This week, HP named Proto Labs as its first additive manufacturing partner in the launch of its Multi Jet Fusion technology. The collaboration with the rapid manufacturer in Maple Plain, Minn., is part of HP’s efforts to establish a global network of 3D printing service providers.
The new production-grade 3D printing technology from HP builds functioning plastic prototypes and production parts with speed, detailed precision, and consistent mechanical properties, according to HP.
Additive manufacturing has made for the quick prototyping and testing of a physical design, allowing designers to iterate quickly and speed their products’ time to market.
Many—if not most—engineering companies don’t have access to the expensive machines needed for 3-D printing. For this, they turn to an outside supplier like Proto Labs. The additive technique turns out sample parts quickly and at lower cost than conventional manufacturing methods. Additive costs, however, are often much higher than for conventional methods when used for anything beyond small runs, such as for bridging tools, or as a prototyping method.
Whether they need small, thin-walled part is needed, a part with complex geometries, or a large, durable prototype or bridge part, they can have an additive manufactured part or set of parts made quickly and at a lower cost than through conventional manufacturing methods.
But if the company needs a low number of parts that have complex geometries (and durability isn’t a huge factor), additive manufacturing may be the least expensive choice. It doesn’t require tooling or large part runs.
If the company needs a low volume of parts with a straightforward geometry, machining may be the best choice. Machining in this case may need only one setup in a CNC machine and thus be fairly quick to make.
Because of its very nature, printed parts can take any shape. They don’t need to adhere to the lines and curves of the traditionally manufactured parts. For parts with very intricate geometries or curved surfaces that can’t be created through molding or machining, printing is a natural choice.
When choosing an additive manufacturing process, a company will first need to look to the process appropriate for its needs. Stereolithography (SL) produces parts from a wide selection of thermoset resin materials and offers the good feature resolution and a smooth surface finish. It’s a good choice for small parts, for complex geometries, and it’s often used during early prototyping.
For sturdy, accurate parts, the selective laser sintering (SLS) process uses a Nylon-based powder similar to engineering thermoplastics, which allows engineers to submit the prototype to the demanding analyses and tests—such as the stress and strain test that are key before injection molding the part.
Direct metal laser sintering (DMLS) can use most metal alloys, which means prototypes can also be functional; they’re made from of the same material as production components. Another benefit here: the layer-by-layer building makes it possible to design internal features and passages that couldn’t be cast or otherwise machined.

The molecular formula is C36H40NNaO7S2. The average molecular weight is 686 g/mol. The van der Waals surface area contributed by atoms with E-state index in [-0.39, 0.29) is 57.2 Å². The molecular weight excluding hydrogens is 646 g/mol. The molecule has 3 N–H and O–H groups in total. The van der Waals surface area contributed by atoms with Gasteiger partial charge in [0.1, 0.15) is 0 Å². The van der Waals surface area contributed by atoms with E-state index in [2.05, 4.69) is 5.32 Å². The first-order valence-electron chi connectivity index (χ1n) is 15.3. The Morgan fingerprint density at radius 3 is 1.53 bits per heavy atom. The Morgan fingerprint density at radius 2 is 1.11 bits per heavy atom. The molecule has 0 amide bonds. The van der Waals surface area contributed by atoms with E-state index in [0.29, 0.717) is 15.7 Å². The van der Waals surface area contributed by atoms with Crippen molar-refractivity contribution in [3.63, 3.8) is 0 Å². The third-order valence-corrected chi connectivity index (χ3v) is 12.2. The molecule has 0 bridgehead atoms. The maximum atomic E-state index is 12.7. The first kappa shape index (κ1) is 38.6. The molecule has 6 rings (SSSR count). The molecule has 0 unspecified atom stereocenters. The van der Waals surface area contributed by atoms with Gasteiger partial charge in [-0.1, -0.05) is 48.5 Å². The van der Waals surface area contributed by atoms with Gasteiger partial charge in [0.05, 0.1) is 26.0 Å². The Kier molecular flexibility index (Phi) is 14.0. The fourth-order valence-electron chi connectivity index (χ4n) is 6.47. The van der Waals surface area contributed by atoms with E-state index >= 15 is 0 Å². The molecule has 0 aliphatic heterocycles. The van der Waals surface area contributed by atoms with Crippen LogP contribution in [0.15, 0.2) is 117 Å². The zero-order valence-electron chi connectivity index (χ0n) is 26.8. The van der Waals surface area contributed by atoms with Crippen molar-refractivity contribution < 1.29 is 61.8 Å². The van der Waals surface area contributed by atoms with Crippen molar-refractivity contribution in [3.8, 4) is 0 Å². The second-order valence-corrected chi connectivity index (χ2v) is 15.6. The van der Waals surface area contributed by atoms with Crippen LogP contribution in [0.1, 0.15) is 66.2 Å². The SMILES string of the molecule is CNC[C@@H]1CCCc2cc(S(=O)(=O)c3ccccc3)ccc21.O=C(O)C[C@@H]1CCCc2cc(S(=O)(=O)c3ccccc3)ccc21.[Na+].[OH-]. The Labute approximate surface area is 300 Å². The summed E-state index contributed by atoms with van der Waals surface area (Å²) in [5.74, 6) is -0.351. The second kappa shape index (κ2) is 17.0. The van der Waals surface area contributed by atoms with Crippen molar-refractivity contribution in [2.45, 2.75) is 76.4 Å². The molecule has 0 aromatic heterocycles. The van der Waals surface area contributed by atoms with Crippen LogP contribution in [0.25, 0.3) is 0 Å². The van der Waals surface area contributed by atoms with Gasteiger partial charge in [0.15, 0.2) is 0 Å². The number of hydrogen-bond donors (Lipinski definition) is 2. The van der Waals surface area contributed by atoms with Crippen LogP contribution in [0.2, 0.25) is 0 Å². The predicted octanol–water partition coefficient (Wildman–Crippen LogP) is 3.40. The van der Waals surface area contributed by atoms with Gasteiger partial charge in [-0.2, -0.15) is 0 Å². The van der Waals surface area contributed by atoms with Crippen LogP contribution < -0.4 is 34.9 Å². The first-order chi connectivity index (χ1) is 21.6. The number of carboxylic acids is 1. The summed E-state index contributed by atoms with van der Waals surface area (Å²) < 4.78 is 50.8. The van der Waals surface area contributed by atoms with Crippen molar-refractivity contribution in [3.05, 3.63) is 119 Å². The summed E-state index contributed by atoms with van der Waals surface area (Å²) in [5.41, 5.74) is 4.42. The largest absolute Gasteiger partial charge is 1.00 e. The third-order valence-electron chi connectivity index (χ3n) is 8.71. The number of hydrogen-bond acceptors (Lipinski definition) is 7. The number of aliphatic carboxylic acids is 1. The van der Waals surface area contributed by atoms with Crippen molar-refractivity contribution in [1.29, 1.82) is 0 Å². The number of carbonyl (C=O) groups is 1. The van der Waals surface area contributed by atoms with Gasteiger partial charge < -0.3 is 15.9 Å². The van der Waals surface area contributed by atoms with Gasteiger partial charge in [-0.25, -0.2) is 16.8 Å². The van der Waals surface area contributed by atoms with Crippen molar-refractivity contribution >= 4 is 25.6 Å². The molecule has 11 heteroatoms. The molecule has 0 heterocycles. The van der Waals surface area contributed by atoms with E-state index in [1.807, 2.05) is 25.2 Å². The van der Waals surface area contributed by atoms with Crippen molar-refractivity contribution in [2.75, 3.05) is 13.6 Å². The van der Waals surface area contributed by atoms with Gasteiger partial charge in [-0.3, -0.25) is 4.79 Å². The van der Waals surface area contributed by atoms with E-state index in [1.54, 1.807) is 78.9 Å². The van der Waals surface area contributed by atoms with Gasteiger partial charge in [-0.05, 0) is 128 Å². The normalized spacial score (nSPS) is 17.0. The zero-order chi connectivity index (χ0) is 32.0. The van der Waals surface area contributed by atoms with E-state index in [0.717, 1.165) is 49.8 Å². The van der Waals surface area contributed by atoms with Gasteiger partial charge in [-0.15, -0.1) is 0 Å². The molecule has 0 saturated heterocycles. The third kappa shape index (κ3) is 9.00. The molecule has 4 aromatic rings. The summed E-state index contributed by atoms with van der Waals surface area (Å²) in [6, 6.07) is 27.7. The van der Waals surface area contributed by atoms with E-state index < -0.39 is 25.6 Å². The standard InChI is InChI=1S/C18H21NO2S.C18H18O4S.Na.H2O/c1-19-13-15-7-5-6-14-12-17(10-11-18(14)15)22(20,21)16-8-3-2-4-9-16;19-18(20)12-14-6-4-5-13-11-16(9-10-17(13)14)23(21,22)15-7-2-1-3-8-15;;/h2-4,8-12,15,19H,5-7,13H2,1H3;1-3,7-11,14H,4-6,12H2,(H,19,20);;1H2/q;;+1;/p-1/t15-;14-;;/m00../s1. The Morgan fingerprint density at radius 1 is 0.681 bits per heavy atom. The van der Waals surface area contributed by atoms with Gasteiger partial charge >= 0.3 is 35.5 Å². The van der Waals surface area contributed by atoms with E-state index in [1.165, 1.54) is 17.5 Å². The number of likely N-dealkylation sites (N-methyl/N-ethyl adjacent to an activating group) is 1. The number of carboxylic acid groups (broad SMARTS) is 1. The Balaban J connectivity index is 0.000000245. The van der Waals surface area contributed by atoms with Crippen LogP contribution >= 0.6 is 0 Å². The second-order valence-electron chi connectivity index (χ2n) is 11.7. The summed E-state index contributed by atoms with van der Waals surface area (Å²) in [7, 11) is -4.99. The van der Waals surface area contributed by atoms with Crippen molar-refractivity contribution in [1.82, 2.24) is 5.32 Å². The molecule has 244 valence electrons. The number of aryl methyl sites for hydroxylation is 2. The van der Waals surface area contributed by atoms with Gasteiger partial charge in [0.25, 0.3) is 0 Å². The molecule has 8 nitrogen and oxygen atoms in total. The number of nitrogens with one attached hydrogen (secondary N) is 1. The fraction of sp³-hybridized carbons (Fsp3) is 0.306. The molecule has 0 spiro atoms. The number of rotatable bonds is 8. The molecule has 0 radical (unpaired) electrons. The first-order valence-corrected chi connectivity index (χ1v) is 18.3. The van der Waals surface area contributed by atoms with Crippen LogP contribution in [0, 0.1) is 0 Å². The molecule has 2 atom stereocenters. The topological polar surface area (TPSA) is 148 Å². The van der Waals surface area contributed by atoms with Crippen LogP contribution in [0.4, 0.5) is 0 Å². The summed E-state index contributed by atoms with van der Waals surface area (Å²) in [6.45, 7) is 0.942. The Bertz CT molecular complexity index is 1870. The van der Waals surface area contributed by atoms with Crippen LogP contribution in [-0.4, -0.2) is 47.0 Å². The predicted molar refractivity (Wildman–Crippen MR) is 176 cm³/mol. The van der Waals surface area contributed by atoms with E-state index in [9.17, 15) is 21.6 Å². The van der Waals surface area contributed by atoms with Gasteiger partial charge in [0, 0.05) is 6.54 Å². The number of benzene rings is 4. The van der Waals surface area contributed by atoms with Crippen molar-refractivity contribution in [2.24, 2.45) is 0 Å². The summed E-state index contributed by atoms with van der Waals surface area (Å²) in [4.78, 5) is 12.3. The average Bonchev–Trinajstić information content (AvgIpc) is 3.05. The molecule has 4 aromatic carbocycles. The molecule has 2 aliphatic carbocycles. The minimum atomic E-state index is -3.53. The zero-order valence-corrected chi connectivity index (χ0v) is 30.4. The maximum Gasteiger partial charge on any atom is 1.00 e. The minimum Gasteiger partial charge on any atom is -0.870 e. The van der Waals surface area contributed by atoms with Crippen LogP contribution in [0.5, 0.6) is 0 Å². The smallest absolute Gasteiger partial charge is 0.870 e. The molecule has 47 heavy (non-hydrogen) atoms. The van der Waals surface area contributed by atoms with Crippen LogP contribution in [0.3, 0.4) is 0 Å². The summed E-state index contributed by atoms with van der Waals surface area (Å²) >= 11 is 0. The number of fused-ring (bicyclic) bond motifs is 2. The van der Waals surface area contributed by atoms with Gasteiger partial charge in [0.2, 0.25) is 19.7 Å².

These processes all offer the potential to transition into plastics or metal injection molding when increased production is needed.
The new Multi Jet Fusion technology uses an inkjet array to apply fusing and detailing agents across a bed of nylon powder, which are then fused by heating elements into a solid layer. The technology’s approach to binding powder results in more isotropic material properties, faster build speeds, and, ultimately, lower costs compared to other powder-based 3D printing processes, according to HP.
The company is beginning with two portfolios soon available for purchase: the HP Jet Fusion 3D 3200 and the HP Jet Fusion 3D 4200. Both feature, according to HP, accuracy and detail, thermal control on a voxel-by-voxel basis, up to 10-times faster printing speeds, lowest cost-per-part, material reusability, an end-to-end solution, and open platform. The 4200, set to appeal to higher productivity levels for prototyping and short-run manufacturing needs and geared toward meeting same-day-business demands, additionally features 25 percent faster printing, up to 5-times faster cooling, even lower cost-per-part, customized and advanced print controls, and the ability to add additional parts to in-progress print jobs to meet quick turnaround.
The price point starts at $120,000 with full systems starting at $145,000. Or, you could have parts outsourced by a company like Proto Labs.
With the inclusion of Multi Jet Fusion, Proto Labs now offers five different industrial 3D printing processes, producing plastic, metal, and elastomeric components in as fast as one day.
The company also marries the additive manufacturing and the injection molding process. The supplier provides include quick turnaround time for additive-manufactured parts made of resin, metal, or a material similar to engineering thermoplastics. It can also produce low-volume injection molded parts from engineering-grade thermoplastic, liquid silicone rubber, and metal.